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  • Mountain Bike Single Track
  • Difficulty - Moderate
  • Multi-use Trail

Shiawassee Wildlife Refuge: Woodland Trail

Strobelbel Rd
Saginaw, MI 48602
Phone: 989-759-1669

Get Driving Directions:

Saginaw County
Lat: N 43° 23' 25.37"
Lon: W 084° 00' 46.22"
Distance: 4-mile loop
Trail Type: Dirt path
Terrain: Woodlands, Tittabawassee River
Difficulty: Moderate
Nearest City or Town: Saginaw

Woodland Trail may be part of Shiawassee National Wildlife Refuge but it is literally on the edge of a city and Saginaw is lucky because of that. If there was ever a perfect escape from its urban grasp, this is it; a point of land where two great rivers converge to form a moat against the advances of what some people would call progress and others decay. On the north there's the Tittabawassee, on the south side the Shiawassee. In between the two is an area of woods, marshes, creeks and 5 miles of trails open to hikers, mountain bikers and cross-country skiers.

The trail system is divided into three loops of various lengths that all begin from the same trailhead. The Marsh Loop is the shortest, a mile-long loop in the woods. The River Loop is 2 miles and includes a half mile stretch that passes through a field along the bank of the Tittabawassee River.

Woodland Trail is the longest loop at 4 miles and true to its name stays primarily in the bottomland forest with only a passing glimpse of the Tittabawassee River and none of the Shiawassee River. It would be easy to add the scenic stretch of the River Loop to the Woodland Trail. That would reduce the length of the route to 3.6 miles but in doing so you would miss one of the most interesting stretches of the Woodland Trail. What to do? Ride or hike them both for a 6-mile outing.

Unlike the Ferguson Bayou Trail on the south side of the Shiawassee River, the Woodland Trail is a narrow primitive path rather than utilize a series of dikes. But overall the trails are level and easy and surprisingly dry considering the swamps and ponds they pass. They are ideal for beginner mountain bikers and are popular in the winter with cross-country skiers when there is sufficient snowfall.

Keep in mind that this area is a floodplain prone to excessive seasonal flooding and wetness, particularly in the spring. The bugs can also be thick here in early summer.

To reach the trail depart I-75 at exit 149 and head west on M-46 for almost 7 miles, crossing the Saginaw River along the way. Turn south (left) on Center Road and in 1.7 miles you’ll cross the Tittabawassee River and then see a sign for the refuge trail on the east side of the road. The parking lot and trailhead is just off Center Road.

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From the trailhead a mowed lane departs south into a field past a picnic shelter and underneath a power line before coming to the crossover spur in less than a quarter mile. The main loop continues south and enters an upland forest of beech, maple and other hardwood trees while staying within sight of I-75.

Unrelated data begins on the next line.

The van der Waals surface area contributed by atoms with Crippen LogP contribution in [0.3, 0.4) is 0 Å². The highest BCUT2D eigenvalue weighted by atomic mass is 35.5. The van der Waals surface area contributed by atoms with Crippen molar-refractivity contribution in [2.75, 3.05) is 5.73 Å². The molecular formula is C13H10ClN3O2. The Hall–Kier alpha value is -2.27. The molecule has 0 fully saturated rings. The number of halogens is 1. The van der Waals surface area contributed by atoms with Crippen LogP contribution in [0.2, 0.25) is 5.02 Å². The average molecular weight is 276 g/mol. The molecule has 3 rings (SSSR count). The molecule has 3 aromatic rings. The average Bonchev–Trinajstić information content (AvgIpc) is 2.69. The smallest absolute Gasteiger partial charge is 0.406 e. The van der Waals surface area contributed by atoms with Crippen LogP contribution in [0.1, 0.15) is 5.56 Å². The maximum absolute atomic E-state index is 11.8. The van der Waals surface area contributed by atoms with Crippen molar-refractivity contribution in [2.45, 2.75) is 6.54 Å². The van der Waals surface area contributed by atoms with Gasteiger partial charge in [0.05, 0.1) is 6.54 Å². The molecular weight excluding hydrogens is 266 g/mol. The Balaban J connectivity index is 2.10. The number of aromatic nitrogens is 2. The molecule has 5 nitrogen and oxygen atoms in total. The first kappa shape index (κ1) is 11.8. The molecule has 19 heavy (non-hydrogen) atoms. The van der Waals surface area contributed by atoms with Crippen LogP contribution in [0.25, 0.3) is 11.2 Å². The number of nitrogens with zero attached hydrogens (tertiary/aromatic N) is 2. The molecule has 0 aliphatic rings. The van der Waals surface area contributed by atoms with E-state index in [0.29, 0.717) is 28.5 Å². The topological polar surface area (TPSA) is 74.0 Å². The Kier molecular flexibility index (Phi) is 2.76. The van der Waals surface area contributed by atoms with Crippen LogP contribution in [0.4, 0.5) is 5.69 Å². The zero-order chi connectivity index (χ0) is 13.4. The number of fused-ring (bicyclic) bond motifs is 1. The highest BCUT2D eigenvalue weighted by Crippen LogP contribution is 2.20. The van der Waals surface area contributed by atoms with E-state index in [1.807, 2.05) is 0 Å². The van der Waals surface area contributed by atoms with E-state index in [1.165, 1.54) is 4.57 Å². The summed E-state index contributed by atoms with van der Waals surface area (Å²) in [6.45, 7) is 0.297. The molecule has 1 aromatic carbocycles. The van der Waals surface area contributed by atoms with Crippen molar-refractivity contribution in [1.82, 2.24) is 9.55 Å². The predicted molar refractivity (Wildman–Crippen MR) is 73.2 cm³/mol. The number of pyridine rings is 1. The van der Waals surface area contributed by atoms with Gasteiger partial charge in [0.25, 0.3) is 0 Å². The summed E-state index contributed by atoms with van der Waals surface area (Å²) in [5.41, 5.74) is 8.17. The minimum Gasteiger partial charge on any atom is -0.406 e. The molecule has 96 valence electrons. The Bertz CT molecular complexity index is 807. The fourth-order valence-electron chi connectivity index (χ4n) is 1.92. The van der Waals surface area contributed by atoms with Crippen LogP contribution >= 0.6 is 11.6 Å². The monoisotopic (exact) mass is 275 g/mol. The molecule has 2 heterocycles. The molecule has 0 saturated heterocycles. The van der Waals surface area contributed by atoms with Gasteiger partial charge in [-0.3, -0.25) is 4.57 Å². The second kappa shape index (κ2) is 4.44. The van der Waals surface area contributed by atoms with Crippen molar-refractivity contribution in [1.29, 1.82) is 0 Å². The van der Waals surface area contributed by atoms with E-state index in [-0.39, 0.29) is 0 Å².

At one point you swing near a small marshy pond where a few heron nests sit high up in a dead tree. You can even quietly observe the nests from the trail if the bugs are not too bad.

Within a half mile you arrive at a low bluff above the Cass River where the muddy river bank below is often covered with deer tracks. This spot is also a fishing access site for bank anglers. Beyond here the trail becomes much narrow as it wings west to skirt the Cass River for a quarter mile.

Eventually you swing north and return to the upland forest before reaching the crossover spur a second time at Mile 1. The power line is passed underneath again and the trail arrives at a pair of maintenance buildings where you head right on the entrance drive to quickly reach the trailhead parking area.

Most trailheads feature parking areas, informational signs and restrooms. There are interpretive displays and information at the refuge headquarters on the Curtis Road.

Nature Center

Green Point Environmental Learning Center serves as the visitor center for the Shiawassee National Wildlife Refuge and has natural history displays, an observation area for birds and other wildlife and naturalist programs throughout the year.

Trails are open year round, seven days a week, during daylight hours only. During October and November trails may be closed for visitors' safety during hunting periods.

Green Point Environmental Learning Center is usually open 8 a.m. to 4 p.m. Monday through Friday when staff is available and the refuge headquarters is open 7:30 a.m. to 4 p.m. Monday through Friday. The newly completed in 2013 Shiawassee Auto Tour is open June through September from sunrise to sunset and then from 1pm to sunset until October 25th.

From I-75, depart at exit 149 and head west on M-46 for 2 miles. After crossing the Tittabawassee River head south on Michigan Avenue and then turn left onto Maple Street. After passing a gold course, Maple Street swings west as Gabriel Road and the entrance to Green Point Environmental Learning Center is immediately reached.

For more information contact the Green Point Environmental Learning Center (989-759-1669) or the Refuge's website at

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